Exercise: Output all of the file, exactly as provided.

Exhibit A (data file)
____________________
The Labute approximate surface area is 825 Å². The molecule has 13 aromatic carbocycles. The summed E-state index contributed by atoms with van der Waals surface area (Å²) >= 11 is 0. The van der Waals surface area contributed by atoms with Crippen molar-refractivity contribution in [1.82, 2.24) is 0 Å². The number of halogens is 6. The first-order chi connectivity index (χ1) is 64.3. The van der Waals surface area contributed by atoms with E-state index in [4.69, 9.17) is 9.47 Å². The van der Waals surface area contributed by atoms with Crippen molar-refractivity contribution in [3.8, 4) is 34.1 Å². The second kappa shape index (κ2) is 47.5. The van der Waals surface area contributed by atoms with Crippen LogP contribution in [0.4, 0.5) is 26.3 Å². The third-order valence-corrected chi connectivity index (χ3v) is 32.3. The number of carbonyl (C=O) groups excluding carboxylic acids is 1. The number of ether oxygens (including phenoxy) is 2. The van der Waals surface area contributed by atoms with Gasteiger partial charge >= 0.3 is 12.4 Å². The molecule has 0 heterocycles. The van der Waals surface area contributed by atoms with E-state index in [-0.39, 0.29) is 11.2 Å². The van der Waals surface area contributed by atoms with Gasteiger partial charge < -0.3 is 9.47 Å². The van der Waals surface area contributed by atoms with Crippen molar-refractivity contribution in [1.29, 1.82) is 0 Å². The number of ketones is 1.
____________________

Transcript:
The Labute approximate surface area is 825 Å². The molecule has 13 aromatic carbocycles. The summed E-state index contributed by atoms with van der Waals surface area (Å²) >= 11 is 0. The van der Waals surface area contributed by atoms with Crippen molar-refractivity contribution in [1.82, 2.24) is 0 Å². The number of halogens is 6. The first-order chi connectivity index (χ1) is 64.3. The van der Waals surface area contributed by atoms with E-state index in [4.69, 9.17) is 9.47 Å². The van der Waals surface area contributed by atoms with Crippen molar-refractivity contribution in [3.8, 4) is 34.1 Å². The second kappa shape index (κ2) is 47.5. The van der Waals surface area contributed by atoms with Crippen LogP contribution in [0.4, 0.5) is 26.3 Å². The third-order valence-corrected chi connectivity index (χ3v) is 32.3. The number of carbonyl (C=O) groups excluding carboxylic acids is 1. The number of ether oxygens (including phenoxy) is 2. The van der Waals surface area contributed by atoms with Gasteiger partial charge >= 0.3 is 12.4 Å². The molecule has 0 heterocycles. The van der Waals surface area contributed by atoms with E-state index in [-0.39, 0.29) is 11.2 Å². The van der Waals surface area contributed by atoms with Gasteiger partial charge < -0.3 is 9.47 Å². The van der Waals surface area contributed by atoms with Crippen molar-refractivity contribution in [1.29, 1.82) is 0 Å². The number of ketones is 1.